The rise of the Internet in India was more or less in the same period during which the Indian software industry pioneers were making their mark. The government saw the potential of the software industry. Mr. N. Vittal, then Secretary to Government at the DoE, and a few other administrators were very highly supportive of both developments. A piquant situation arose when the fledgling software industry badly needed email and there were no Internet Service Providers (ISPs), public or private. ERNET informally started giving email facilities to the software companies. A wrong person above us could have put a stop to this very quickly saying we had no right to do so as we were only an academic network. Instead, Vittal was supportive. DoE was funding the ERNET, and was at the same time carrying the responsibility of making the software industry grow. So, when we briefed him with some timidity about ERNET giving support to software companies, he made it clear that it was the right thing to do. We were afraid of trouble with telecom department. These were very tough days; if multiple landlines were to be terminated at an institution, that institution could not create a network out of them. They were to be used only as point to point lines. At the beginning, when the hub served only as an email hub, we had a fig leaf – there was no level 2 or level 3 connectivity between the connected institutions. Instead there was only a store-forward message system named an email relay computer connecting them. This was dangerous – the whim and fancy of one officer could have pulled the carpet from under us. Vittal reassured us; the government had decided to give priority to the growth of the software industry, and this industry was vociferously in need of the Internet.

Ramani writes that the entry of VSNL, which was then a public sector company, as a provider of Internet Gateway Service in 1995 was a turning point for software companies and other non-academic users in India. The setting up of specialised Internet access facilities by the Software Technology Parks under the DoE was another major development. This was followed up in 1998 with the Government announcing a policy that allowed for setting up of private ISPs. A committee headed by the then Chief Scientific Advisor to the Prime Minister had looked into certain technical issues preparatory to the decision to allow private ISPs. The Secretary to Government, DoE, had asked me to work with this Committee. So, I had the pleasure of working with a charismatic leader over a few Committee meetings – Abdul Kalam. His keen interest in the technology of the Internet was an inspiration.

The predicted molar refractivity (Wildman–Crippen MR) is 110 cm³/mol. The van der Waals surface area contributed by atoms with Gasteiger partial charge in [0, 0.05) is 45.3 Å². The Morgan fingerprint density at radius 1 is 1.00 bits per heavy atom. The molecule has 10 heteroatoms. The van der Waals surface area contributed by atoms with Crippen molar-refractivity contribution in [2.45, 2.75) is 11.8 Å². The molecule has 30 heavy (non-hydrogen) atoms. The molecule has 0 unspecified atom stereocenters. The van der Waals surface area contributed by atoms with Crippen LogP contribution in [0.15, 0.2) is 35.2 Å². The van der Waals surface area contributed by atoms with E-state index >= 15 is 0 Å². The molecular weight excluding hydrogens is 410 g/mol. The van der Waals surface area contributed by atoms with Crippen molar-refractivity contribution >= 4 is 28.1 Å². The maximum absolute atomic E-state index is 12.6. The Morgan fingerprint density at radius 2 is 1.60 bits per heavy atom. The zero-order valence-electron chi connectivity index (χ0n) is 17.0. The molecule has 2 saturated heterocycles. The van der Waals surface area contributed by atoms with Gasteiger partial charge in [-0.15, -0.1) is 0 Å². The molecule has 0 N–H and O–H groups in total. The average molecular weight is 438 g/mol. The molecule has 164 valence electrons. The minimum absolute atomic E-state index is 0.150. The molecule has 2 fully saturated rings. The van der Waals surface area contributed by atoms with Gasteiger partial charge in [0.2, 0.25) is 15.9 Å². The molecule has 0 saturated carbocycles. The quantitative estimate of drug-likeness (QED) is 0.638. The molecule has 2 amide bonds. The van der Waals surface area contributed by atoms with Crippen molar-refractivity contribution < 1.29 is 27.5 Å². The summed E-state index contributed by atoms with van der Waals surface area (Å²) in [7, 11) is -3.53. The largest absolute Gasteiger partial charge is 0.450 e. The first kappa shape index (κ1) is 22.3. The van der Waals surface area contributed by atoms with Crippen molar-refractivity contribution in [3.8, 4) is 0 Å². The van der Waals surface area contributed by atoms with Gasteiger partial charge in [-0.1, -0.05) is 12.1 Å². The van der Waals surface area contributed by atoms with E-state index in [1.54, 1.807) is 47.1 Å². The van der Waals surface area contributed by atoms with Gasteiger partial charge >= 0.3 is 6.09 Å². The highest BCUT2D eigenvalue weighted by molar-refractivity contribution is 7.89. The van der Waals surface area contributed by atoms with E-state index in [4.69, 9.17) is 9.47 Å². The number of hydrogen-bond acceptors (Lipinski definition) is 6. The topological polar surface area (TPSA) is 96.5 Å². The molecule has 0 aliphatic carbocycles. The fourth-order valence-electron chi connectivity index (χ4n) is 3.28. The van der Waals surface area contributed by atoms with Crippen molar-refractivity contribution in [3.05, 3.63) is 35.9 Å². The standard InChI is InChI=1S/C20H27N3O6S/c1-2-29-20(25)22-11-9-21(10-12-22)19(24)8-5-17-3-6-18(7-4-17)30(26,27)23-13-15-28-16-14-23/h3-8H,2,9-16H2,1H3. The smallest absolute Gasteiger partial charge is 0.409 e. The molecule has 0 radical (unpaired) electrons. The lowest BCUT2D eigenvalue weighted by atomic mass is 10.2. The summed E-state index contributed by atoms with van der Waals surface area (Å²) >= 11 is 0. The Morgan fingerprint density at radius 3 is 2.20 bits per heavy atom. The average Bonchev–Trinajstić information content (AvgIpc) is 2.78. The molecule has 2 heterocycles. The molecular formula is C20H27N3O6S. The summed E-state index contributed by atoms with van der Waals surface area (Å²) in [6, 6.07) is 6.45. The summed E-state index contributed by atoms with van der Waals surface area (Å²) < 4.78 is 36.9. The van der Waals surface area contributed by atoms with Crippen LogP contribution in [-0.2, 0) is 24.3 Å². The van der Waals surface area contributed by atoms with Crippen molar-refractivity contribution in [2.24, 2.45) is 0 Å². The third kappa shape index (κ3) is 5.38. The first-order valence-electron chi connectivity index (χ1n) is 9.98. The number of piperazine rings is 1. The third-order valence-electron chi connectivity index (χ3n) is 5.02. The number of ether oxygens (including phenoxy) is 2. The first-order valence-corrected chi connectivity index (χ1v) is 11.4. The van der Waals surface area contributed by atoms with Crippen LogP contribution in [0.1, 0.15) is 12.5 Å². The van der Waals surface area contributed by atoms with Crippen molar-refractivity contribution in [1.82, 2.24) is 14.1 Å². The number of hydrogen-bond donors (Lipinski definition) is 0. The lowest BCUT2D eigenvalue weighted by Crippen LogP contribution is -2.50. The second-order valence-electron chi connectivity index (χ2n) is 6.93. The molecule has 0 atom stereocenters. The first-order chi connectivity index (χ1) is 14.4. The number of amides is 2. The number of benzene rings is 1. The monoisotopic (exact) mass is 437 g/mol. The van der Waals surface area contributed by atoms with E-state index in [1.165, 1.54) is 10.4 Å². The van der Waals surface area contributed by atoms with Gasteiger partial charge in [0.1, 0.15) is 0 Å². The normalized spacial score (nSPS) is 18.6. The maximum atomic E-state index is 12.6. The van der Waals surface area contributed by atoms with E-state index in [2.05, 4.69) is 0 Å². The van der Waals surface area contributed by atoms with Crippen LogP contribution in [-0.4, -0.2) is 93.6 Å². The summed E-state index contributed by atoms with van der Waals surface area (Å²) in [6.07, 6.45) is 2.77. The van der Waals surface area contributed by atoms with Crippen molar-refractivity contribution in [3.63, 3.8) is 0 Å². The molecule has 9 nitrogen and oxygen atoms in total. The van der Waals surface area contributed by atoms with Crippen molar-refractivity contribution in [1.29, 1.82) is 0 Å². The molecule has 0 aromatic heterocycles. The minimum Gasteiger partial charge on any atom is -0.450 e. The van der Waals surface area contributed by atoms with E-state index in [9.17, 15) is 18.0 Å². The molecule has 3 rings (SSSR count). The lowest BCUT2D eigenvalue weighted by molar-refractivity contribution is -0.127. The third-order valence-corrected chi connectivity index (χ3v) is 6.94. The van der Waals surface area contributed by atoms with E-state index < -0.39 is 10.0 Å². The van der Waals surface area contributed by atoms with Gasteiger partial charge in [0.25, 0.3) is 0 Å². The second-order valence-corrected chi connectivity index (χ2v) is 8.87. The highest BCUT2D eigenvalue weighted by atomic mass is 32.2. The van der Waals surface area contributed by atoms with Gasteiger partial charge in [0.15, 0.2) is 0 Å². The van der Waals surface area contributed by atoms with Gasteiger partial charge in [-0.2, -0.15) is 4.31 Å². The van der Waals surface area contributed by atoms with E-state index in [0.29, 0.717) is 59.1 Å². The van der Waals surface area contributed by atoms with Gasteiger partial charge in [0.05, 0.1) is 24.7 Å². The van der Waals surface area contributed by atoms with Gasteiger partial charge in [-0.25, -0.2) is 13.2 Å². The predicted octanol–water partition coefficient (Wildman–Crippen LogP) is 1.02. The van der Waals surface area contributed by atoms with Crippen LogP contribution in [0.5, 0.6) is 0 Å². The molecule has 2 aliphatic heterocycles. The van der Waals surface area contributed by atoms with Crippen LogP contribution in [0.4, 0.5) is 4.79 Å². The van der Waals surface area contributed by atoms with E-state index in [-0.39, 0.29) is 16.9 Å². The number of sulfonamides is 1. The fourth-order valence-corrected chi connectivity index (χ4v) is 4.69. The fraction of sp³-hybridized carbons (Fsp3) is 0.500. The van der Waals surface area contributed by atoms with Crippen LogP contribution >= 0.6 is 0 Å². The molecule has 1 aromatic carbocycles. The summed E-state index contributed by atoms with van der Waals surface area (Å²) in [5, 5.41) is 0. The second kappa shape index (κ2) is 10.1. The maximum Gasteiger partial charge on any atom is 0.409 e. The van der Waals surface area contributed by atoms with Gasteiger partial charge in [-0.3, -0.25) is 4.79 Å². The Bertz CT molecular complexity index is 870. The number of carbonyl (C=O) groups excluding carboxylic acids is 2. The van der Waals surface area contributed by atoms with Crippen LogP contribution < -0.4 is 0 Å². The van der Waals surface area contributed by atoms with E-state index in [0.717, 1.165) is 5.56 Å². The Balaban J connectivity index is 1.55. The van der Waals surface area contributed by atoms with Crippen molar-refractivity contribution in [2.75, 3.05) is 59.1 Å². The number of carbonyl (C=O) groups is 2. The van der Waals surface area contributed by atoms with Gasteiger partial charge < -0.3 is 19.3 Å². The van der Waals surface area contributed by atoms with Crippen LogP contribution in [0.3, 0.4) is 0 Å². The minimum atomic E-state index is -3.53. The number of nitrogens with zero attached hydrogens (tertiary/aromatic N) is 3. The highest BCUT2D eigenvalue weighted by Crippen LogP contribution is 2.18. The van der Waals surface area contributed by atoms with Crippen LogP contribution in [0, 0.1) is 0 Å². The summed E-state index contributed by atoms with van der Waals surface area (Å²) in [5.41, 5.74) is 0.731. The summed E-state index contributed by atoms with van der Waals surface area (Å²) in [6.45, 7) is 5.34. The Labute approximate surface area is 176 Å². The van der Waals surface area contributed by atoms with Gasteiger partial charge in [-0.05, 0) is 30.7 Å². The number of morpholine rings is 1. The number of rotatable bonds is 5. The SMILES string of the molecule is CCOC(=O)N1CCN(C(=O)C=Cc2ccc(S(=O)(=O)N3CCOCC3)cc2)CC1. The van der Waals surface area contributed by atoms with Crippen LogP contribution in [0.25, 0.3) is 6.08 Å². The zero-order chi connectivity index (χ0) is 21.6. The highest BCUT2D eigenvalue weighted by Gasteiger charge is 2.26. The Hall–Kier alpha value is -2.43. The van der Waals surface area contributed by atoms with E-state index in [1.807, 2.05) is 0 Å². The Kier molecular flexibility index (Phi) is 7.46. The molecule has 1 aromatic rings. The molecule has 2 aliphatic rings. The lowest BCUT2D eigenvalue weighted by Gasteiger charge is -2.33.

There was also the NICNet which started in 1988. The National Informatics Centre managed it to improve the communication between different government institutions.

Then came the formal launch for the general public in 1995. But bringing internet to the country was not easy and smooth. There was a lot of criticism and negative publicity.

But tech enthusiasts like Kanakasabapathy Pandyan, VSNL former chairman Brijendra K. Syngal, VSNL technology director Amitabh Kumar and leaders from the corporate world ensured that the internet reached the Indian shores.

Syngal says that VSNL started providing digital connectivity to some software companies at 64kbps speed since 1992. But they wanted to offer it to the common people too. Also, the Telecom Commission was pushing VSNL to roll out commercial internet services. In 1994, the public internet service existed only in Japan and Hong Kong, while Singapore was still experimenting with the idea.

In his book Telecom Man, Syngal says the key component was connecting to an internet service provider outside India. VSNL could get to Australia, Japan, Hong Kong, the US and the UK. It zeroed in on 128 kbps lines to these countries and simultaneously started setting up the hardware.

Beta testing was conducted in July 1995. Citizens like Vijay Mukhi, Miheer Mafatlal and actor Shammi Kapoor, who had formed the Internet Users Club of India, signed up informally to use the service. Syngal writes that these people were happy to be around when VSNL launched the service.  They bounced off ideas and suggested ways to make the service more user-friendly.

Even China did not have a commercial internet service then. In fact, the Chinese vice-minister visited VSNL in 1996 “to learn the tricks of the trade”, Syngal writes in his book.

Despite initial doubts, the internet was a huge success after it was launched. Within six months, the telecom provider had 10,000 users. The initial launch was in the four metros of Delhi, Mumbai, Chennai and Kolkata, and then Pune. Bangalore, the Tech City that is home to hundreds, if not thousands, of information technology companies got the internet by the end of that year.

The rates were exorbitant. It was 25,000 rupees for a 250-hour connection at 9.6 kbps speed.

Yes, that is right. The speed was just 9.6 kbps. Now, that we use internet at speeds of up to 1 gbps, it is like a race between a turtle and a Ferrari.

Then, the Internet had to be accessed using a device called Modem. It is a short form for modulator-demodulator. The machine enabled the computer to transmit data over telephone cables by converting analog signals into digital.

Working with a modem was not easy. It would whizz and whirr before connecting to the telephone line. Also, one had to dial repeatedly before getting the connection. And, there was no guarantee that the connection would stay put as you were surfing the internet.

The Gateway Internet Access Service by VSNL offered two types of internet connection based on the type of users. It distinguished them as ‘shell’ and ‘transmission’ controlled accounts. The first for individuals and students with a nominal tariff plan. These accounts provided “text and text-related information on screen but not graphics or images.” Users could download graphic files onto their computers though.